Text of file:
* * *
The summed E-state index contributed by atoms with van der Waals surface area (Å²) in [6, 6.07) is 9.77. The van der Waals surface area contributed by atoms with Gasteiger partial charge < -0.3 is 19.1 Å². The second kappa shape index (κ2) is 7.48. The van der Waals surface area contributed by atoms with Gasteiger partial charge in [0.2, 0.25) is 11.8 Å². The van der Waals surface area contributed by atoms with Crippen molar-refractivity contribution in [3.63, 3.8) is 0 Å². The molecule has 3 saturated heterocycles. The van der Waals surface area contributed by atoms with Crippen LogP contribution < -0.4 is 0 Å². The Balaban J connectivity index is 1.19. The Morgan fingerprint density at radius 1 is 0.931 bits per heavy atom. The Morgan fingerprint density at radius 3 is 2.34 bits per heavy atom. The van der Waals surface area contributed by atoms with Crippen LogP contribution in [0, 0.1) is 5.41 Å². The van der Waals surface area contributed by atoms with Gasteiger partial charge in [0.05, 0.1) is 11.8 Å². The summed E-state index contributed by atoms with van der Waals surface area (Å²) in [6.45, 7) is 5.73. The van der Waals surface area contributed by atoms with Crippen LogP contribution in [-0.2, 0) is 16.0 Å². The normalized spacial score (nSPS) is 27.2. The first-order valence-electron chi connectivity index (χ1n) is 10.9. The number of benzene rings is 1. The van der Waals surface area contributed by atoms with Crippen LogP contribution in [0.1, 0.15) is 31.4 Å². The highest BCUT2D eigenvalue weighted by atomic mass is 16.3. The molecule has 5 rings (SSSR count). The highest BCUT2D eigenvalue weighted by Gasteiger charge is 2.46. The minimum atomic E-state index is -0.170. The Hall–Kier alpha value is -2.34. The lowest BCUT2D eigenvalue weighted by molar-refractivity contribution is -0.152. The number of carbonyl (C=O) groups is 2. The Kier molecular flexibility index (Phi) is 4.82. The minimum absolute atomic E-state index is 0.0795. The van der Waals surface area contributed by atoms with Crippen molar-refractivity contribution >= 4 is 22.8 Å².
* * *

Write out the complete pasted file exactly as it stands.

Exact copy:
The summed E-state index contributed by atoms with van der Waals surface area (Å²) in [6, 6.07) is 9.77. The van der Waals surface area contributed by atoms with Gasteiger partial charge < -0.3 is 19.1 Å². The second kappa shape index (κ2) is 7.48. The van der Waals surface area contributed by atoms with Gasteiger partial charge in [0.2, 0.25) is 11.8 Å². The van der Waals surface area contributed by atoms with Crippen molar-refractivity contribution in [3.63, 3.8) is 0 Å². The molecule has 3 saturated heterocycles. The van der Waals surface area contributed by atoms with Crippen LogP contribution < -0.4 is 0 Å². The Balaban J connectivity index is 1.19. The Morgan fingerprint density at radius 1 is 0.931 bits per heavy atom. The Morgan fingerprint density at radius 3 is 2.34 bits per heavy atom. The van der Waals surface area contributed by atoms with Crippen LogP contribution in [0, 0.1) is 5.41 Å². The van der Waals surface area contributed by atoms with Gasteiger partial charge in [0.05, 0.1) is 11.8 Å². The summed E-state index contributed by atoms with van der Waals surface area (Å²) in [6.45, 7) is 5.73. The van der Waals surface area contributed by atoms with Crippen LogP contribution in [-0.2, 0) is 16.0 Å². The normalized spacial score (nSPS) is 27.2. The first-order valence-electron chi connectivity index (χ1n) is 10.9. The number of benzene rings is 1. The van der Waals surface area contributed by atoms with Crippen LogP contribution in [0.1, 0.15) is 31.4 Å². The highest BCUT2D eigenvalue weighted by atomic mass is 16.3. The molecule has 5 rings (SSSR count). The highest BCUT2D eigenvalue weighted by Gasteiger charge is 2.46. The minimum atomic E-state index is -0.170. The Hall–Kier alpha value is -2.34. The lowest BCUT2D eigenvalue weighted by molar-refractivity contribution is -0.152. The number of carbonyl (C=O) groups is 2. The Kier molecular flexibility index (Phi) is 4.82. The minimum absolute atomic E-state index is 0.0795. The van der Waals surface area contributed by atoms with Crippen molar-refractivity contribution >= 4 is 22.8 Å².